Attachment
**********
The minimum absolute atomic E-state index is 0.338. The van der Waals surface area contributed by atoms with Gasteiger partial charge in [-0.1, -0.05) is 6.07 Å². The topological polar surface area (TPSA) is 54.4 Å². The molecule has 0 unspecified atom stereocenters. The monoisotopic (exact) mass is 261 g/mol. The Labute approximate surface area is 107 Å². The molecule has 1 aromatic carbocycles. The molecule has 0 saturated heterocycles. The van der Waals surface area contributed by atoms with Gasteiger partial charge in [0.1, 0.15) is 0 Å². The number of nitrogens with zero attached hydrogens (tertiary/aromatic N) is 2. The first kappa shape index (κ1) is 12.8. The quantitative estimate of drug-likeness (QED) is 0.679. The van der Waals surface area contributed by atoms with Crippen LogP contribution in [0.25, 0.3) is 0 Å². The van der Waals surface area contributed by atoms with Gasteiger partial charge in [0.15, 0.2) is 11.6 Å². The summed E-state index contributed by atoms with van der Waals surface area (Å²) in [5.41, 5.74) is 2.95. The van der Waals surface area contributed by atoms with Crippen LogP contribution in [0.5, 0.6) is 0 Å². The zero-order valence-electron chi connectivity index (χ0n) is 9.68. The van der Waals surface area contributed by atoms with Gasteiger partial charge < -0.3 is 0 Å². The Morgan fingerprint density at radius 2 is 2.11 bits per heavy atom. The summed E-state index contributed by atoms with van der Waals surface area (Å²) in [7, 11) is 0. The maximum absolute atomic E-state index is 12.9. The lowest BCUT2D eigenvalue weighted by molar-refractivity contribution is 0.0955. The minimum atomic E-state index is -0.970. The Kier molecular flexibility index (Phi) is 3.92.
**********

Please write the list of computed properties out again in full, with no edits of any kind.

The minimum absolute atomic E-state index is 0.338. The van der Waals surface area contributed by atoms with Gasteiger partial charge in [-0.1, -0.05) is 6.07 Å². The topological polar surface area (TPSA) is 54.4 Å². The molecule has 0 unspecified atom stereocenters. The monoisotopic (exact) mass is 261 g/mol. The Labute approximate surface area is 107 Å². The molecule has 1 aromatic carbocycles. The molecule has 0 saturated heterocycles. The van der Waals surface area contributed by atoms with Gasteiger partial charge in [0.1, 0.15) is 0 Å². The number of nitrogens with zero attached hydrogens (tertiary/aromatic N) is 2. The first kappa shape index (κ1) is 12.8. The quantitative estimate of drug-likeness (QED) is 0.679. The van der Waals surface area contributed by atoms with Crippen LogP contribution in [0.25, 0.3) is 0 Å². The van der Waals surface area contributed by atoms with Gasteiger partial charge in [0.15, 0.2) is 11.6 Å². The summed E-state index contributed by atoms with van der Waals surface area (Å²) in [5.41, 5.74) is 2.95. The van der Waals surface area contributed by atoms with Crippen LogP contribution in [0.5, 0.6) is 0 Å². The zero-order valence-electron chi connectivity index (χ0n) is 9.68. The van der Waals surface area contributed by atoms with Gasteiger partial charge < -0.3 is 0 Å². The Morgan fingerprint density at radius 2 is 2.11 bits per heavy atom. The summed E-state index contributed by atoms with van der Waals surface area (Å²) in [7, 11) is 0. The maximum absolute atomic E-state index is 12.9. The lowest BCUT2D eigenvalue weighted by molar-refractivity contribution is 0.0955. The minimum atomic E-state index is -0.970. The Kier molecular flexibility index (Phi) is 3.92.